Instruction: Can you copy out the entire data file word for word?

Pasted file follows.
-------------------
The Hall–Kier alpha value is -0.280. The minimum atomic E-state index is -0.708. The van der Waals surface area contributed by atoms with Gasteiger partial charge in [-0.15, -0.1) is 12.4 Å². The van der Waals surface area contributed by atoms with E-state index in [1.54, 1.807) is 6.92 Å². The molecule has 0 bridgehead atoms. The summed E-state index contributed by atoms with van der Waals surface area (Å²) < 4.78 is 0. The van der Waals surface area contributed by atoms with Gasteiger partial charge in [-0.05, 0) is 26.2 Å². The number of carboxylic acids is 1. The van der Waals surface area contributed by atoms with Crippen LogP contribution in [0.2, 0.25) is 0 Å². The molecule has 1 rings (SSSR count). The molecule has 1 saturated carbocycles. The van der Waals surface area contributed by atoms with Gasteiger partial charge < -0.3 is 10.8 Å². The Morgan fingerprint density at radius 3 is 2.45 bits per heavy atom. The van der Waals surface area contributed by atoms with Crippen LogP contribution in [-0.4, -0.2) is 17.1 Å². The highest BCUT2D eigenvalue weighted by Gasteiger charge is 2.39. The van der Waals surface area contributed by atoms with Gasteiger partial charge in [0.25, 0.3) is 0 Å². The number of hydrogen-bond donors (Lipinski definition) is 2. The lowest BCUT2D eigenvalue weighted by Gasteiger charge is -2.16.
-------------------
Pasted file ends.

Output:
The Hall–Kier alpha value is -0.280. The minimum atomic E-state index is -0.708. The van der Waals surface area contributed by atoms with Gasteiger partial charge in [-0.15, -0.1) is 12.4 Å². The van der Waals surface area contributed by atoms with E-state index in [1.54, 1.807) is 6.92 Å². The molecule has 0 bridgehead atoms. The summed E-state index contributed by atoms with van der Waals surface area (Å²) < 4.78 is 0. The van der Waals surface area contributed by atoms with Gasteiger partial charge in [-0.05, 0) is 26.2 Å². The number of carboxylic acids is 1. The van der Waals surface area contributed by atoms with Crippen LogP contribution in [0.2, 0.25) is 0 Å². The molecule has 1 rings (SSSR count). The molecule has 1 saturated carbocycles. The van der Waals surface area contributed by atoms with Gasteiger partial charge < -0.3 is 10.8 Å². The Morgan fingerprint density at radius 3 is 2.45 bits per heavy atom. The van der Waals surface area contributed by atoms with Crippen LogP contribution in [-0.4, -0.2) is 17.1 Å². The highest BCUT2D eigenvalue weighted by Gasteiger charge is 2.39. The van der Waals surface area contributed by atoms with Gasteiger partial charge in [0.25, 0.3) is 0 Å². The number of hydrogen-bond donors (Lipinski definition) is 2. The lowest BCUT2D eigenvalue weighted by Gasteiger charge is -2.16.